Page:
Maxine Beneba Clarke never imagined that her childhood on the rural fringe of Sydney would become fodder for her bestselling memoir. The interest that her story received strengthened her belief that if you look closely, you can find art in everyday life. Join the award-winning The Hate Race and Foreign Soil author as she examines why commonplace happenings are just as valuable sources of creative inspiration as the epic themes that often underpin the canon of Western literature and art.
Maxine Beneba Clarke (Australian)
Maxine Beneba Clarke is the author of 8 books, including the Indie and ABIA Award winning short fiction collection Foreign Soil, the bestselling memoir The Hate Race, the Premier's Award winning poetry collection Carrying The World, and the CBCA winning picture book The Patchwork Bike. She is the editor of Best Australian Stories 2017, and Growing Up African in Australia.
Jadey O’Regan (Australian)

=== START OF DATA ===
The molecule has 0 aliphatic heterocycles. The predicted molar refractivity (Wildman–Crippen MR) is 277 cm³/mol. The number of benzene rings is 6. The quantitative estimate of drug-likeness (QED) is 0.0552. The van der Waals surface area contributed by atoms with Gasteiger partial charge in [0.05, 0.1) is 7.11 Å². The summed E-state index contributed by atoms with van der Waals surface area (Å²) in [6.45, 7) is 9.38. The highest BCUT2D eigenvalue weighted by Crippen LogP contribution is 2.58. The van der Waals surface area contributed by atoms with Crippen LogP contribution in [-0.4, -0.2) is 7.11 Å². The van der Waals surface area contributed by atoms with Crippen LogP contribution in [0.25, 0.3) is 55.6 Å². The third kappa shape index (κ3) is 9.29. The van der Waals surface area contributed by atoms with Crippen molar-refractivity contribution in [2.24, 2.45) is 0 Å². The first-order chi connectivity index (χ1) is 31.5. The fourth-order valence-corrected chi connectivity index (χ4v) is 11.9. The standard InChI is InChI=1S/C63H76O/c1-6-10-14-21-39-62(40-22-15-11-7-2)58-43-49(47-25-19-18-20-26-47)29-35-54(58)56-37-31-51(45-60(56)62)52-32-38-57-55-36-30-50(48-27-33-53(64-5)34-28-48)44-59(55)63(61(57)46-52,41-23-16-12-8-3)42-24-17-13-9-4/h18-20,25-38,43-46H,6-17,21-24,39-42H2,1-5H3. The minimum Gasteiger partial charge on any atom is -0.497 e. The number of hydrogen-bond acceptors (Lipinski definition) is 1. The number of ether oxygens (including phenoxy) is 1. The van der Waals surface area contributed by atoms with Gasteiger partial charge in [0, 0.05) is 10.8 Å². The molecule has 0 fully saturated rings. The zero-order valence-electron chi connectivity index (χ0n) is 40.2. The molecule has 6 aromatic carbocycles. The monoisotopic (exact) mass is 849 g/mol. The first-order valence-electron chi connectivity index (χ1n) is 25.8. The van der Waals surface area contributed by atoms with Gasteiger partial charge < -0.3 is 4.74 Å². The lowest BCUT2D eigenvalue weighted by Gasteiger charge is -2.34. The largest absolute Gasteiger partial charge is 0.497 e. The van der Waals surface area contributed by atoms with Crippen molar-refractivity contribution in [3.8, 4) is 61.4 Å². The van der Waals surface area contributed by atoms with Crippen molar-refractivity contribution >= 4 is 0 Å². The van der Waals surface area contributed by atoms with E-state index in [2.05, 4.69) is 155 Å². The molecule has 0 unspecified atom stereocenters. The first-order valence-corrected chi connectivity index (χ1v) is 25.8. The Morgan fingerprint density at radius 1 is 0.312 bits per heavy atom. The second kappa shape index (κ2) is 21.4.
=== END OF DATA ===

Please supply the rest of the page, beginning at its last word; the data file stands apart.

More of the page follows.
Dr Jadey O'Regan facilitates the Bachelor of Music (Contemporary Music Practice) program at the Sydney Conservatorium of Music at the University of Sydney. In 2014, she was awarded her PhD titled When I Grow Up: The Development of the Beach Boys' Sound, which analysed the development of the distinctive sound of the Beach Boys between 1962 and 1966. Her research has been published in the book Good Vibrations: Brian Wilson and the Beach Boys in Critical Perspective (Ed. Philip Lambert) and research has been presented both in Australia and internationally. Her research interests include the musical analysis of pop music, pop hooks, empirical musicology and music in the 1990s. She is also an established musician and songwriter, and a performing session musician across a variety of genres.